This Is Diabetes.

It’s three in the morning and Adele’s voice is lulling me awake from my clock radio.

I groggily shut off the alarm and rub my eyes.

Two more minutes…I’ll get out of bed in two more minutes.

The next time I open my eyes, forty minutes has passed. Panic washes over me as I get out of bed and grab my son’s kit off of my nightstand.

I squint under the hallway light as I fumble for a lancet and a test strip.

I stumble into my son’s room and prick his finger with the tiny needle while he stays fast asleep. I hold my breath as the meter calculates his blood sugar. I want the number to be over ten so that I can go back to sleep.

It flashes 3.1.

Fuck.

I wake my son and inform him that he needs a “Midnight Buffet”. He angrily gets out of bed and follows me downstairs. He chugs a juice box in a daze while I try to stay awake beside him on the couch.

After fifteen minutes, I test him again.

The meter flashes 4.2.

It’s buffet time.

Still groggy, my son manages to eat a granola bar and some apple sauce. I figure that should hold him until his six-thirty breakfast and morning shot of insulin, but with Type 1 Diabetes, you really never know.

As I tuck my son back into bed and kiss his little face, I’m hit with the realization that this is diabetes.

This and so much more.

It’s the sleepless nights and the never ending worry.

It’s the panic in the pit of your stomach when your phone rings and you see that it’s the school calling.

It’s double guessing yourself as you meticulously calculate insulin doses.

It’s needing a degree in math just to make your kid a snack.

It’s knowing that there are exactly twelve grams of carbs in thirty-seven Goldfish crackers.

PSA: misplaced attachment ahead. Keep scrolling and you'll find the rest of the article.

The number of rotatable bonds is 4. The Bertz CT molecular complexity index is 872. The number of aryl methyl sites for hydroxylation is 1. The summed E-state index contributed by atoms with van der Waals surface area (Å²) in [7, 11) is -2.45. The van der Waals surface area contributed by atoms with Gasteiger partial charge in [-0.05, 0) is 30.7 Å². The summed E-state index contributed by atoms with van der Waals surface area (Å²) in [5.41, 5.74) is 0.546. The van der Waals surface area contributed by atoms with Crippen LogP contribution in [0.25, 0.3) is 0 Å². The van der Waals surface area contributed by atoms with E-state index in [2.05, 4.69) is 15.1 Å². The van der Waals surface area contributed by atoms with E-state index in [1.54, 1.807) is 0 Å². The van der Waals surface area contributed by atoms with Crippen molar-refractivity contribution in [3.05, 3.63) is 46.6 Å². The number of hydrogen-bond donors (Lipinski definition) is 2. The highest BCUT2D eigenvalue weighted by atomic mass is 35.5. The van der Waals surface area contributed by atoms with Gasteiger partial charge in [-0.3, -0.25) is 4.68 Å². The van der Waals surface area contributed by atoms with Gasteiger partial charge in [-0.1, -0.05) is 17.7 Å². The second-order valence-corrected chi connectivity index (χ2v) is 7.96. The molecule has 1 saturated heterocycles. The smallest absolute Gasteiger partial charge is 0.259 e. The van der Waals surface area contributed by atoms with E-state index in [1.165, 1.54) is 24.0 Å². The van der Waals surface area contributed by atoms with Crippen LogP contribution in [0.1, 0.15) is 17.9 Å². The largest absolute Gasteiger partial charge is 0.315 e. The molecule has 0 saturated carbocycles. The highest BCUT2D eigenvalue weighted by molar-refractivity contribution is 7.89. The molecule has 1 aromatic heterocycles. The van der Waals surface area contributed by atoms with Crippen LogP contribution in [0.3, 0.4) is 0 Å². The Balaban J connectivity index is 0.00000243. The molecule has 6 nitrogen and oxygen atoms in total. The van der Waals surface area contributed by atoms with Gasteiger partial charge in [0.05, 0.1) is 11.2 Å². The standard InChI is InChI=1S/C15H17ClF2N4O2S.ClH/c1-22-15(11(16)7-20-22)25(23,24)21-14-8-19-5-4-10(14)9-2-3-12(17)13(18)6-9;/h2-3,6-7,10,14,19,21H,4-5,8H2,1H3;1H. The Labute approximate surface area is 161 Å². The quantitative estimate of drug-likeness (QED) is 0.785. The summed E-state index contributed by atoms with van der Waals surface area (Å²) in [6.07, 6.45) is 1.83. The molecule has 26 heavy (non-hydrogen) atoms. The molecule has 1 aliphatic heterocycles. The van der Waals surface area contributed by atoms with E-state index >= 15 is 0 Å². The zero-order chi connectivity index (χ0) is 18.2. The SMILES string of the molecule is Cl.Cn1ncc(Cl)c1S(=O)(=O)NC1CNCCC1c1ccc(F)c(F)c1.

It’s having your son yell at you impatiently to hurry up when you have to haul him off the ice to test his blood during hockey.

It’s the mountain of paperwork involved with every new school year or extra curricular activity.

It’s the guilt that your kid has a stupid fucking incurable disease and you can’t make it go away.

It’s your husband switching careers and working the night shift so that one of us can be available in an emergency twenty-four hours a day, seven days a week.

It’s people saying ridiculous things like, “but he’s not over weight”, or “I could never give my child a needle”, or “he’ll grow out of it”, or my personal favourite, “my uncle has Type 2 and he’s doing great”.

It’s wanting my son to never be left out of anything because of his disease.

Before my son got sick last November, I thought diabetes was just about drinking orange juice and avoiding sugar. I’ve learned over the last nine and a half months that it is so much more. It’s a complicated and relentless disease that never takes a day off or gives my son a break.

There is no cure for Type 1 Diabetes, also known as Juvenile Diabetes. All donations made to the JDRF go directly to research.

If you’d like to donate or if you’d like to learn more about Type 1 diabetes, check out the JDRF Canada website at http://www.jdrf.ca.

Furthermore, if you’re curious about Type 1 Diabetes signs and symptoms in children, I’ve compiled a handy little list;